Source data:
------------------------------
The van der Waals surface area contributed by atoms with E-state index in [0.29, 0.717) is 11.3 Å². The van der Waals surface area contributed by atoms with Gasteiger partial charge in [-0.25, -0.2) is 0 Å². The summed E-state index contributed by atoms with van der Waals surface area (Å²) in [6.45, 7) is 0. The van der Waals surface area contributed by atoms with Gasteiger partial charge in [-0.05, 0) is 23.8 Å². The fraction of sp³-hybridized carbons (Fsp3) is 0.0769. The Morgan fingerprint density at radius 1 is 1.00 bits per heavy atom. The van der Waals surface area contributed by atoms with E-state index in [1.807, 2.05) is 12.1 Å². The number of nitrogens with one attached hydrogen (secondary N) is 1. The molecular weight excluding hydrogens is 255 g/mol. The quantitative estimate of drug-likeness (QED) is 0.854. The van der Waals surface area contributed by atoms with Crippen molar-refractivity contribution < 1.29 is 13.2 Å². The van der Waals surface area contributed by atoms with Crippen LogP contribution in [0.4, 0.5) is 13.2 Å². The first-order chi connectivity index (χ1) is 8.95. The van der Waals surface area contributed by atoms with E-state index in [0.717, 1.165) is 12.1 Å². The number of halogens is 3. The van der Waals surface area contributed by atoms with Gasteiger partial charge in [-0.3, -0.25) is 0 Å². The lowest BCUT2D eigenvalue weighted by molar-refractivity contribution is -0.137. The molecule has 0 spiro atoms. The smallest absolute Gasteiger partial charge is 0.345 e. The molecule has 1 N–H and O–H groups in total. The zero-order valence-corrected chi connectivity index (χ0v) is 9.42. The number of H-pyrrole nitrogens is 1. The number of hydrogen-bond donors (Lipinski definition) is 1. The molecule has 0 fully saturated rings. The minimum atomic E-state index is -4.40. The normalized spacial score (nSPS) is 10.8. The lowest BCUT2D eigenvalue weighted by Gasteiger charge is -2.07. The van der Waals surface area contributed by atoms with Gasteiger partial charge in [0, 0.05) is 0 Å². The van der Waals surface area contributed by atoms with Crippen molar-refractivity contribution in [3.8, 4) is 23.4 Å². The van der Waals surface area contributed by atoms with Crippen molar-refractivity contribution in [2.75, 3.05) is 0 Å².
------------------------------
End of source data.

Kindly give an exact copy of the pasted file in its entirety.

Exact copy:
The van der Waals surface area contributed by atoms with E-state index in [0.29, 0.717) is 11.3 Å². The van der Waals surface area contributed by atoms with Gasteiger partial charge in [-0.25, -0.2) is 0 Å². The summed E-state index contributed by atoms with van der Waals surface area (Å²) in [6.45, 7) is 0. The van der Waals surface area contributed by atoms with Gasteiger partial charge in [-0.05, 0) is 23.8 Å². The fraction of sp³-hybridized carbons (Fsp3) is 0.0769. The Morgan fingerprint density at radius 1 is 1.00 bits per heavy atom. The van der Waals surface area contributed by atoms with E-state index in [1.807, 2.05) is 12.1 Å². The number of nitrogens with one attached hydrogen (secondary N) is 1. The molecular weight excluding hydrogens is 255 g/mol. The quantitative estimate of drug-likeness (QED) is 0.854. The van der Waals surface area contributed by atoms with Crippen molar-refractivity contribution < 1.29 is 13.2 Å². The van der Waals surface area contributed by atoms with Crippen LogP contribution in [0.4, 0.5) is 13.2 Å². The first-order chi connectivity index (χ1) is 8.95. The van der Waals surface area contributed by atoms with E-state index in [0.717, 1.165) is 12.1 Å². The number of halogens is 3. The van der Waals surface area contributed by atoms with Gasteiger partial charge in [-0.3, -0.25) is 0 Å². The lowest BCUT2D eigenvalue weighted by molar-refractivity contribution is -0.137. The molecule has 0 spiro atoms. The smallest absolute Gasteiger partial charge is 0.345 e. The molecule has 1 N–H and O–H groups in total. The zero-order valence-corrected chi connectivity index (χ0v) is 9.42. The number of H-pyrrole nitrogens is 1. The number of hydrogen-bond donors (Lipinski definition) is 1. The molecule has 0 fully saturated rings. The minimum atomic E-state index is -4.40. The normalized spacial score (nSPS) is 10.8. The lowest BCUT2D eigenvalue weighted by Gasteiger charge is -2.07. The van der Waals surface area contributed by atoms with Gasteiger partial charge in [0, 0.05) is 0 Å². The van der Waals surface area contributed by atoms with Crippen molar-refractivity contribution in [3.8, 4) is 23.4 Å². The van der Waals surface area contributed by atoms with Crippen molar-refractivity contribution in [2.75, 3.05) is 0 Å².